“A year ago I would have said it is 15 per cent less than that. The price is changing so fast it is difficult for us.”

The cost of Gyprock and steel is anticipated to jump another 15 per cent in January, and quotes from southern suppliers are only good for up to 30 days, he said.

“That’s pretty hard when you are trying to plan something that’s half a year away.”

A scaled-down design is now being negotiated between the Tr’ondek Hwech’in’s business corporation and the government.

“Right now, (chief Darren Taylor) is still talking with YTG to see if we can get the project we started.”

Design changes have also hampered the Tombstone interpretive centre, which would be built on First Nation land within Tombstone Park boundaries.

The government performed the original project design, then passed it over to the Tr’ondek Hwech’in for completion.

“It was a low-impact building, looking at recycling the wastewater, recycling the batteries, solar power and so on,” said Mitchell.

“When the First Nation inherited that, they proceeded on those specs. As it turned out, we even went a little greener because that seemed to be the catch phrase.”

The government decided against an environmentally-friendly structure after the First Nation had completed the design.

“The government came back and said, ‘We really don’t want that. We want a regular house with a diesel generator running it,’” said Mitchell.

“Even though we were proceeding on their specifications, they got all changed around.”

So the project has gone back to a design team, though Mitchell is optimistic it will be built next year.

“Our indications are that the government has finally decided the time has come.”

Get local stories you won't find anywhere else right to your inbox.
Sign up here

Just Posted

Dr. Brendan Hanley, Yukon’s chief medical officer of health, speaks at a press conference in Whitehorse on March 30. Hanley announced three more COVID-19 cases in a release on Nov. 21. (Crystal Schick/Yukon News file)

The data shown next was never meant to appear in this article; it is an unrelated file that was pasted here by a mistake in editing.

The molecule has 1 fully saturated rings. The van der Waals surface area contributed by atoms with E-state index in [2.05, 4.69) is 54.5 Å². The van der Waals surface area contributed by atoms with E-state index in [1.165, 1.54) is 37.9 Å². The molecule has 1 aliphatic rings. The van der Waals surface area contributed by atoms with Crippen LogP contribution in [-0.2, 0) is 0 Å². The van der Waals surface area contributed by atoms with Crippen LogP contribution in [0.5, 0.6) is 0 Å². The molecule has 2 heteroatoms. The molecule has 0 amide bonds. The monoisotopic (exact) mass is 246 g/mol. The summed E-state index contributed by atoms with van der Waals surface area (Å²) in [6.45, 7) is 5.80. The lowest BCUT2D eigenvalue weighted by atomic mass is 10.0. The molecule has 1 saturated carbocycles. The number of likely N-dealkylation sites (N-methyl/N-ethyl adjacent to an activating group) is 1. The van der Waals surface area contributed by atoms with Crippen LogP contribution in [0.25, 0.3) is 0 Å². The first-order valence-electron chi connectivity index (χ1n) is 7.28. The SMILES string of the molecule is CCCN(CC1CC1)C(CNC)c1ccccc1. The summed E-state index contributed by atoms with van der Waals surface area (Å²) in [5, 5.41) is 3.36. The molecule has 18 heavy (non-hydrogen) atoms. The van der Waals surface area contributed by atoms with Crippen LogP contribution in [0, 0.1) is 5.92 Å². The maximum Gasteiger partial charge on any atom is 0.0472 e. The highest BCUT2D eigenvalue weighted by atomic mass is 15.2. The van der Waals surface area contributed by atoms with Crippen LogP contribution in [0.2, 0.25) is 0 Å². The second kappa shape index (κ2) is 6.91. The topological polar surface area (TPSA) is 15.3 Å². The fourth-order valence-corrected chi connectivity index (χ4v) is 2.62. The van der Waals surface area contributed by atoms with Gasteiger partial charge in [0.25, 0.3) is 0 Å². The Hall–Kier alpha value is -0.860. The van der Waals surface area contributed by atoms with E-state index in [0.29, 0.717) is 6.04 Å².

Three more COVID-19 cases, new exposure notice announced

The Yukon’s Chief Medical Officer of Health, Dr. Brendan Hanley, announced three… Continue reading

Yukonomist Keith Halliday
Yukonomist: COVID-19 strikes another blow at high-school students

They don’t show up very often in COVID-19 case statistics, but they… Continue reading

The Cornerstone housing project under construction at the end of Main Street in Whitehorse on Nov. 19. Community Services Minister John Streicker said he will consult with the Yukon Contractors Association after concerns were raised in the legislature about COVID-19 isolation procedures for Outside workers at the site. (Crystal Schick/Yukon News)
Concerns raised about alternate self-isolation plans for construction

Minister Streicker said going forward, official safety plans should be shared across a worksite

The Yukon’s Chief Medical Officer of Health Dr. Brendan Hanley, pictured at a press conference in October, announced three new cases of COVID-19 on Nov. 20 as well as a new public exposure notice. (Crystal Schick/Yukon News file)
New COVID-19 cases, public exposure notice announced

The new cases have all been linked to previous cases